Although the Department of Justice (DoJ) recently changed its ideas regarding the Wire Act of 1961, there are still a number of obstacles to regulating the US online poker industry.
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While the DoJ’s latest move makes it easier for US states to create their own online poker laws and launch interstate online gaming services, thereby boosting state revenue, they might be disappointed to see that the profits will not be as large as they would like them to be. Speaking on the subject, Anthony Cabot, an online gaming expert and attorney, said: “No one can assume that it’s a free ride to Internet poker.”
One of the biggest obstacles to the online poker in individual states is the low population in those states. Most US states are just too small to invest millions of dollars in the online poker industry, especially when there might just not be a good number of players at the tables. Speaking on this hurdle, Cabot said, “You have to have enough players to populate that ecosphere. Little states don’t have enough to make it work.”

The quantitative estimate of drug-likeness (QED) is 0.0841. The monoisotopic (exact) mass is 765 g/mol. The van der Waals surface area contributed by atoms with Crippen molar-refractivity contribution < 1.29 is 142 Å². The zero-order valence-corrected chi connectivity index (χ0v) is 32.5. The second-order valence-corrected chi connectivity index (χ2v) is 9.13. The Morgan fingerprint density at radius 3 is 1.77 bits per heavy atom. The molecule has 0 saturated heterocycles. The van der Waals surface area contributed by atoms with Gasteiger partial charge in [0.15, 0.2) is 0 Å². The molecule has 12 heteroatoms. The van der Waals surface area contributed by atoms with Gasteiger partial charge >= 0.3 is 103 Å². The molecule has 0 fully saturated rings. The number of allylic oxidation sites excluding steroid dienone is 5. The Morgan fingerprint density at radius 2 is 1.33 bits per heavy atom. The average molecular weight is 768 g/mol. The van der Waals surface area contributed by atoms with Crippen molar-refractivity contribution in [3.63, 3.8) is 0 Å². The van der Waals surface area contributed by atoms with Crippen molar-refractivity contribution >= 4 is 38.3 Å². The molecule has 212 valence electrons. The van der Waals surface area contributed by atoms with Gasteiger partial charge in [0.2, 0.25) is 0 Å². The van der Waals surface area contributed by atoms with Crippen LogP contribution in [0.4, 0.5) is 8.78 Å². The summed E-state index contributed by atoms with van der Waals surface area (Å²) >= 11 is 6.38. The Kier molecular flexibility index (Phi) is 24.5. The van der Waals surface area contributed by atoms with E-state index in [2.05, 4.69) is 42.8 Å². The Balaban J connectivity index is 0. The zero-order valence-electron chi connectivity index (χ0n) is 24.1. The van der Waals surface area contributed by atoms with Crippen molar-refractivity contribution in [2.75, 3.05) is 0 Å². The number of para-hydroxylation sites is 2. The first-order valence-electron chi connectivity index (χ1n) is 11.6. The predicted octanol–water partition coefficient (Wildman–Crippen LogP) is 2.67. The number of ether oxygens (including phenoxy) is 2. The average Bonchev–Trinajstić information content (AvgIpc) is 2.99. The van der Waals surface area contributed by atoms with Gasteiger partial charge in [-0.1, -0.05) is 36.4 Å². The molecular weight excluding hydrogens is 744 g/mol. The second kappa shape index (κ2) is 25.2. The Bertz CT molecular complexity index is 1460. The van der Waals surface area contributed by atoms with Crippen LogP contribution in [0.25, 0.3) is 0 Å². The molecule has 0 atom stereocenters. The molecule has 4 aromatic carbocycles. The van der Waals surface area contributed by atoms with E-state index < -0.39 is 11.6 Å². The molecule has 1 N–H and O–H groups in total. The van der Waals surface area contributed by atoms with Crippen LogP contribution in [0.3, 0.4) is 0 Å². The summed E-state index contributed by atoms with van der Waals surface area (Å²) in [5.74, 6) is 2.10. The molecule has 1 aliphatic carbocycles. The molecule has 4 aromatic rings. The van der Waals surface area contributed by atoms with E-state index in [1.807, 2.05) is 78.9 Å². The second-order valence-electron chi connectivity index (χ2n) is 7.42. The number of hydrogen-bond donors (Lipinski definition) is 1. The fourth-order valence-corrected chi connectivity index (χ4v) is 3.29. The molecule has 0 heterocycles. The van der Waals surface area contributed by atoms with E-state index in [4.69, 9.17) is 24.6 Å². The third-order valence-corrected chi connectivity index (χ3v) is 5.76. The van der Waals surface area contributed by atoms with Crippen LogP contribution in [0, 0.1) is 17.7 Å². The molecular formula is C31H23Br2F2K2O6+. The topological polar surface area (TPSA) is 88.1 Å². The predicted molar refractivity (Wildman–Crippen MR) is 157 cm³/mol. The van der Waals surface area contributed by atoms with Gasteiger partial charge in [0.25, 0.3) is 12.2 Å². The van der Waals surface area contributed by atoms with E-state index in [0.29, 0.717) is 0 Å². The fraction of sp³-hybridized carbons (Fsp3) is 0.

Besides, there are just too many parties eagerly waiting to grab a share of the profits. Casinos managed by Native American tribes, lotteries, as well as land-based casinos will all want a share of the market. I. Nelson Rose, a law professor at Whittier College, says that all three parties exist in California and predicted that California will have to issue three licenses in order to satisfy them all. Simultaneously, he said that the lottery might lose because of the power of the native tribes. He said, “The tribes see [online gambling as inevitable and something that must be shared.”
Another point to consider is that all the states have not approved online gaming. The District of Columbia and Nevada have already legalized online gaming, leaving the door open for the other 49 states to join them, but attorney Stephen Schrier does not think that this is possible although he feels that one state will launch online gaming services in 2012, that one state most likely to be Nevada. Schrier also feels that interpreting existing laws will be a huge problem.
Simultaneously, all the legal gaming experts agree that the DoJ has made a very significant announcement although it is just a small step towards the final goal. Rose even labels it as the government’s gift to states that are wallowing in debt.